28 thoughts on “St. Paddy’s Day”

  1. LOL I actually had a youth pastor at my old IFB church tell us to wear orange on St. Paddy’s Day. Come to think of it, I don’t ever remember anyone else in that church referring to us as Protestants any other time. (“Baptists aren’t Protestants! We go back before the Reformation to the early church!”)

  2. I remember on more than one occasion hearing a story of Patrick of Ireland being a Baptist (IFB type, of course) from some fundyland preacher/historian. I’m sure many years from now, history will be rewritten by fundies and the revised story of Mother Theresa will be told – a single, holy, Baptist (IFB type, of course) woman of God. I just love fairy tales.

  3. I had a fundy preacher tell me that Mother Teresa was not “saved” because she was trying to get to heaven on her good works. Ironic, isn’t it?

  4. Do I read that right, that there are baptists teaching that they came from the anabaptist tradition (pre-reformation wise), and that it had a line/history traceable to the 1st century? (compensatory IFB joke: sounds like an apostolic succession history to me)…

  5. I don’t even know where to begin w/ people that are so self delusional, and I feel fairly surrounded by them most of the time. Hadn’t caught wind of that particular made up history, but it’s always good to take a look at alternate universes once in a while.

  6. Definitely heard the “Baptists aren’t Protestants” theatrics before. But not the orange shirt deal.
    Regardless, I still got pinched when I arrived at work this morning, because apparently I don’t think about the date until AFTER I arrive at work. Good times.

  7. Baptist mythology is right. St. Patrick was a Baptist? hahahaha! Next you know, St. Augustine will be one.

    Hey IFB’ers – stay away from our saints. Go get your own.

  8. I laughed out loud yesterday when I started listening to a Fundy preacher claim that St. Patrick was a Baptist! The ignorance in Fundyland is simply astounding and inexcusable.

  9. Been making my way through the archives so I apologise for the almost a year nature of this but St. Patrick/Irish history is a passion of mine so I couldn’t resist:

    To be fair, the position that “Patrick was not Catholic” is moderately arguable. I do believe that He is/was only Catholic because essentially every Christian in the 5th century was Catholic and it never would have occurred to him to challenge that (or even that it could be challenged), but he was not very good at listening to Roma and Rome was not particularly fond of him, his (poor) scholarship, or his crazy pagan converts that he wouldn’t make bow to Rome or even behave in a “civilised” manner. (Ironically, considering the fundies try to claim him, one of Rome’s chief complaints was that women had too much power and that he wouldn’t make them wear modest clothing) Rome spent the next several centuries trying, with great exasperation, to get the Irish church to be Roman and do things the way they were “supposed to”. That was finally fixed when the first English Pope decided Ireland would make a nice gift to his King and that the English could solve his problem area by MAKING the Irish come to heel and toe the Roman Catholic party line. (also ironic: The English forced the Irish to become good Catholics rather than a Catholicish ethno/national centered church then a few centuries later started a centuries long campaign of religious persecution against the Irish for being…good Catholics rather than a Catholicish ethno/national centered church)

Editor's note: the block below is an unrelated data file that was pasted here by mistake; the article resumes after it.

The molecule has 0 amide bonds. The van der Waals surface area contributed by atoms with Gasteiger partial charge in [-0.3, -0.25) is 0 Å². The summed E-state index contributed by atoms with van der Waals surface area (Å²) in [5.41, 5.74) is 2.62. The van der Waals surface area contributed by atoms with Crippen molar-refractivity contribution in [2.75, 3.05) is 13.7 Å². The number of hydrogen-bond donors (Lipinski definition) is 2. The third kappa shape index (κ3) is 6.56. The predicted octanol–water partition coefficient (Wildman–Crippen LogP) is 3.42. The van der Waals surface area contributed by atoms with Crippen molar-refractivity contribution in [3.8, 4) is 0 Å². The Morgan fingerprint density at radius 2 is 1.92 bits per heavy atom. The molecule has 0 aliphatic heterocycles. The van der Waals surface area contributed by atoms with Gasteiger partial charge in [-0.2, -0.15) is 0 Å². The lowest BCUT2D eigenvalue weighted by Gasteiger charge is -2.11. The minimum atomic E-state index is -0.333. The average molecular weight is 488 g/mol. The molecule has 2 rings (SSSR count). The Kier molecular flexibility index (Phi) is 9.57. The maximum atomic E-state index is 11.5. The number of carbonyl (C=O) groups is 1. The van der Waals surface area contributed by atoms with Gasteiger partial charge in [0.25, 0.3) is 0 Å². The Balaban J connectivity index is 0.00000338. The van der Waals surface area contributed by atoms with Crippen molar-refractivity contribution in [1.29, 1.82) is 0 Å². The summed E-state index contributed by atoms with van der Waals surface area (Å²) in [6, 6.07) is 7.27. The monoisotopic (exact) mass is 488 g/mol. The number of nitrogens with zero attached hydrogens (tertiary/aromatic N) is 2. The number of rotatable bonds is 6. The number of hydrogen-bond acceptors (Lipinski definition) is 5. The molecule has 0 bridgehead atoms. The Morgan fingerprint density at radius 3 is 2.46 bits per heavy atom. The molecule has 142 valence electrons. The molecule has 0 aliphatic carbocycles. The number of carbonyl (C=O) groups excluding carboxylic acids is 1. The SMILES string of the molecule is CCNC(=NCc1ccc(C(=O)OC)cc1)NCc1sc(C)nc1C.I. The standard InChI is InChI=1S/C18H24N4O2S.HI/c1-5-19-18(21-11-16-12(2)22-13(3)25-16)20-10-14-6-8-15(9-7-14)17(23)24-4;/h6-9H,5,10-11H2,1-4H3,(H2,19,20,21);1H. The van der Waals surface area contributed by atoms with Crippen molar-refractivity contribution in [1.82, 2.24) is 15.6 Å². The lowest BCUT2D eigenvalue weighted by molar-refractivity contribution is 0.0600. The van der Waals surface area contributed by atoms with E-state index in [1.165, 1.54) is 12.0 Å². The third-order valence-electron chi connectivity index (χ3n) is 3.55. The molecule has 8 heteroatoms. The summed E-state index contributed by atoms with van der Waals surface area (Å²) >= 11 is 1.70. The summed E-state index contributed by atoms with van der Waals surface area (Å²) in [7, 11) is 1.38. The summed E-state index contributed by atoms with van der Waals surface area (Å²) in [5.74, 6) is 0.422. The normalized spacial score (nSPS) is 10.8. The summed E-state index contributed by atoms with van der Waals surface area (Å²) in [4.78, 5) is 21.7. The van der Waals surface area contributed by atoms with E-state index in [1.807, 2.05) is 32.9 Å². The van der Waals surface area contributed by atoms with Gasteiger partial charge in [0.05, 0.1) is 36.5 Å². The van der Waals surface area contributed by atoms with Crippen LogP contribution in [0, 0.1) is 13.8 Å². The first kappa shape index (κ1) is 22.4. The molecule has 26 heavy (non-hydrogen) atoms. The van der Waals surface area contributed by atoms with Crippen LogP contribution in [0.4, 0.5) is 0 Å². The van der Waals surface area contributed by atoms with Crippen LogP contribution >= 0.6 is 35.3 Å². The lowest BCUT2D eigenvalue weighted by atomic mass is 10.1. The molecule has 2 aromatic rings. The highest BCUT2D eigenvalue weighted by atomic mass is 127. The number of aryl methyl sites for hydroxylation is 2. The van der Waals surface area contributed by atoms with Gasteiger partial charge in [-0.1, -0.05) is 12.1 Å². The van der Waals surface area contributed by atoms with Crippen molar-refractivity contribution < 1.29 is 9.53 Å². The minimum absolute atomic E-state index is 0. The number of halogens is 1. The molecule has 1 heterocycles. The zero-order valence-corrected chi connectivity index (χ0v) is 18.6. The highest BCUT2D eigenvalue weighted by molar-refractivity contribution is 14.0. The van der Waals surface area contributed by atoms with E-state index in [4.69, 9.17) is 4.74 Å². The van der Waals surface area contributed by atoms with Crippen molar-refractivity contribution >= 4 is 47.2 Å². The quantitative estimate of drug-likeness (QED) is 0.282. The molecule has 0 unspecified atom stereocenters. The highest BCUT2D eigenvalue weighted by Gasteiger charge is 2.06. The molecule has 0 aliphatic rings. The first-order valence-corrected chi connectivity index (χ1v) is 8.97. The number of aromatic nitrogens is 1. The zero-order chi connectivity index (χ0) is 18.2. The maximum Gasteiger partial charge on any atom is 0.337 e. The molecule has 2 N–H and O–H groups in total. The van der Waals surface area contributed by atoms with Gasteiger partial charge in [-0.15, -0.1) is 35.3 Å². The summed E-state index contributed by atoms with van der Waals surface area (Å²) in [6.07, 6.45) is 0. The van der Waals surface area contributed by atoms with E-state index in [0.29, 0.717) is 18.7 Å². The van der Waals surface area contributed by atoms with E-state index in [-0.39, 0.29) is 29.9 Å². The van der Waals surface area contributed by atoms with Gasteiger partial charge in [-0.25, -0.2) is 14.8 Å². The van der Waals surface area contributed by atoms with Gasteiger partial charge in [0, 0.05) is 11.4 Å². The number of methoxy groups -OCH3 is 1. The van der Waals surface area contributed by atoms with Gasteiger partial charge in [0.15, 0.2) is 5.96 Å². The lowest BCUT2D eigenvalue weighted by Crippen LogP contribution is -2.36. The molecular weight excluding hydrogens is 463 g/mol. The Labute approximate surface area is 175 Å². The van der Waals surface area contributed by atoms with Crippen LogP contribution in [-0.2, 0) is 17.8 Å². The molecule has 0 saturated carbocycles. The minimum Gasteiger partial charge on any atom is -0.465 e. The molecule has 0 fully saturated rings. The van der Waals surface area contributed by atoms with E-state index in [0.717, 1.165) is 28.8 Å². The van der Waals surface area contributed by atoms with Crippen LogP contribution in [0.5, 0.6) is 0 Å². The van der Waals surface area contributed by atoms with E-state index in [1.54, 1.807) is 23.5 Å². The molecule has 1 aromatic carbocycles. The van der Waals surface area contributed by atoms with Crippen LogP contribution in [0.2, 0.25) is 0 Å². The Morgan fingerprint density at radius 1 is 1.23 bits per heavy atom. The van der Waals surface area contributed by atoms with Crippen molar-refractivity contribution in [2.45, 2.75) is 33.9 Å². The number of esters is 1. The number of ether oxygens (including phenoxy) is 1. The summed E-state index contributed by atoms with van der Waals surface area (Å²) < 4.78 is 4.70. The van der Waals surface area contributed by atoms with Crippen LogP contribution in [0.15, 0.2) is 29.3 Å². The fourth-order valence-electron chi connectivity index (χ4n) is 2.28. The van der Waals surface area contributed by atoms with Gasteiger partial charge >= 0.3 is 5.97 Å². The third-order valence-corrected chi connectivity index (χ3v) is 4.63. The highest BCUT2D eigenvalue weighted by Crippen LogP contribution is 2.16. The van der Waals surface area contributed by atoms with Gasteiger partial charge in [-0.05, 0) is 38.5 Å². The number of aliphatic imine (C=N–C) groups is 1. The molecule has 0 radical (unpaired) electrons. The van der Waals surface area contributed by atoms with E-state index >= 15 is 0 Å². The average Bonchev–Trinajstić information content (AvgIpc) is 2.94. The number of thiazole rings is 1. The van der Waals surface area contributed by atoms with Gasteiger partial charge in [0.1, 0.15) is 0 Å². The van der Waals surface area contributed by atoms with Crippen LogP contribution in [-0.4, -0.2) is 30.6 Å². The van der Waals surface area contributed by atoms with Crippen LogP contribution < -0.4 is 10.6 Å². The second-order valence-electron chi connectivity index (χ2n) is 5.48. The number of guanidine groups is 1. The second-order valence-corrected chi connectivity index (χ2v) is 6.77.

Anyway, the point of all that rambling (and yes I have over simplified bits for the sake of brevity) is that while trying to somehow claim that dear Padraig was IFB is pretty much utterly nutso, claiming he wasn’t a good Catholic has a moderateish basis in fact.

    That being said, I may be a Protestant but when it comes to my St Paddy’s Day loyalties 2 generations (including me) of Protestant faith don’t overcome countless generations of Irish Catholics. When it comes to Ireland, I’m Catholic and darn proud!

  10. I’m a Protestant from Northern Ireland, and yes, the colors, orange or green , have far too much significance. The Orange Order has become a by-word of anti-Catholic bigotry.

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